“Indy is a world-class event that happens at the height of the beer-drinking season, and a lot of time and effort goes into building the brand while building the race. All along, you’re obviously trying to make the linkage with consumers. But you can’t do that with one event. You have to do it every day — with professional sports and local baseball clubs and recreational hockey leagues. It’s those things combined with big events that make the difference. But Indy happened because our consumers told us that high-profile sports events were of high importance to them. Our job is to give consumers what they want.”

 

On the End of Tobacco Companies as Event Sponsors

Blitz Magazine, September 1998

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A recent Goldfarb poll commissioned by Maclean’s Magazine found that 45% of Canadians reject the notion of a government ban on the sponsorship of sporting events by tobacco companies. The notion is supported by 23%, 31% don’t care.

          Another lobby which would like to end the sponsorship of sporting events by distilleries and breweries. The poll found that 52% of Canadians reject this notion, 15% support it, 32% don’t care.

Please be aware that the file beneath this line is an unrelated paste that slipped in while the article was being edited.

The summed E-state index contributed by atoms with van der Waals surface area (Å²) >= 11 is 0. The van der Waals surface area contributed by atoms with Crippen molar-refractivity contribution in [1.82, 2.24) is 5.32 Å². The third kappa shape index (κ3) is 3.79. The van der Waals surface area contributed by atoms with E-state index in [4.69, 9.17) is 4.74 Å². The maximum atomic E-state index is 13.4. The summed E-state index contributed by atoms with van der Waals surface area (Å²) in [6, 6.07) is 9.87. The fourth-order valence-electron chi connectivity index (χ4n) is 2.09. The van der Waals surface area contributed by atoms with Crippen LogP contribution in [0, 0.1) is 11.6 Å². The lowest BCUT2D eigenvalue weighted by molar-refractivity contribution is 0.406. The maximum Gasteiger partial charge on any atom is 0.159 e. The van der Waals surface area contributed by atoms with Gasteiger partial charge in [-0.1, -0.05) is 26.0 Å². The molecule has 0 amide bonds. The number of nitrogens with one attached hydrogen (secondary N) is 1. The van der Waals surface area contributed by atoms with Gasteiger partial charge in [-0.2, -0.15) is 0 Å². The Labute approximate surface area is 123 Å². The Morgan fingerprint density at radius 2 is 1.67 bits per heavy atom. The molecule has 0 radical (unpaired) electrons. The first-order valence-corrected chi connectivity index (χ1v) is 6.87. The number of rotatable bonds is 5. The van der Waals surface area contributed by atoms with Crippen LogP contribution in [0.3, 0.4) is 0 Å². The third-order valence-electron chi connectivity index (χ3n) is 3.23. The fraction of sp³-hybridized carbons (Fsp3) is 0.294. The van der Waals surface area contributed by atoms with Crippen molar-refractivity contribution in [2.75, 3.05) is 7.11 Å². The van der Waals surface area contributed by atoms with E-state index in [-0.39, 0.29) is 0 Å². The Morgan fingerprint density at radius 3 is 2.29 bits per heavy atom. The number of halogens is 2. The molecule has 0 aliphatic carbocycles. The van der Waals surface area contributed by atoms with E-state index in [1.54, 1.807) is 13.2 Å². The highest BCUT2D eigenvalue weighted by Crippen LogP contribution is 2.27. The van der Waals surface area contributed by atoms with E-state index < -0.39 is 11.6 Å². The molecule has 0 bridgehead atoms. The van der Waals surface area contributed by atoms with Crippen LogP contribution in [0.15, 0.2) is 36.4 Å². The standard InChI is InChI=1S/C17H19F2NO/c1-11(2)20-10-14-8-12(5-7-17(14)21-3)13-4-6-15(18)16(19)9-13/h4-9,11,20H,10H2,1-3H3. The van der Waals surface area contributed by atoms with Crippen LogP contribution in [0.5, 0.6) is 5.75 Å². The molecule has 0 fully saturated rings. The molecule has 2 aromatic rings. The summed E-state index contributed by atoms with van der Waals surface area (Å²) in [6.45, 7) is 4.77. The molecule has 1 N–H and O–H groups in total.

So the federal government is pandering to the minority by imposing Bill C71, which will delete tobacco money from the balance sheets of those organizations who depend on it. Motorsports in Canada will be damaged (although now that Quebec has a Formula 1 mega-star, things may not turn out as expected.) The Molson Indy Vancouver is only one of many BC events which have two years to find new money.

          Each June, the DuMaurier International Jazz Festival is attended by 350,000 people and brings $10. million in economic benefit to Vancouver. Although it is a fully viable event with the infrastructure needed to continue, it exists because of tobacco money.

          Each July, the Benson & Hedges Symphony of Fire provides four nights of world-class fireworks. Benson & Hedges spends $2. million on the event; Vancouver reaps $10. million. Two million people enjoy these fireworks, free of charge.

          We could have the Cheese Doodles Symphony of Fire, the McDonald’s International Jazz Festival, the Pepsi Indy. But then other well-funded groups who are obsessed with sanitizing society will produce ‘studies’ suggesting that Cheese Doodles, McNuggets and Pepsi cause dire consequences for The Fate of the Nation.

          Tobacco and alcohol aren’t good for us. Junk food isn’t good for us. Household cleaners aren’t good for us. But these are products which exist because members of society want them. They are legal products, governments profit from their sale and their producers have the right to advertise them.

          Events funding is a form of advertising. If corporations can’t promote their products in this way, we’re going to lose events which spin off into greater economic benefit, cultural enrichment and affordable entertainment for increasingly financially-squeezed and stressed-out Canadians. Stress isn’t good for us either.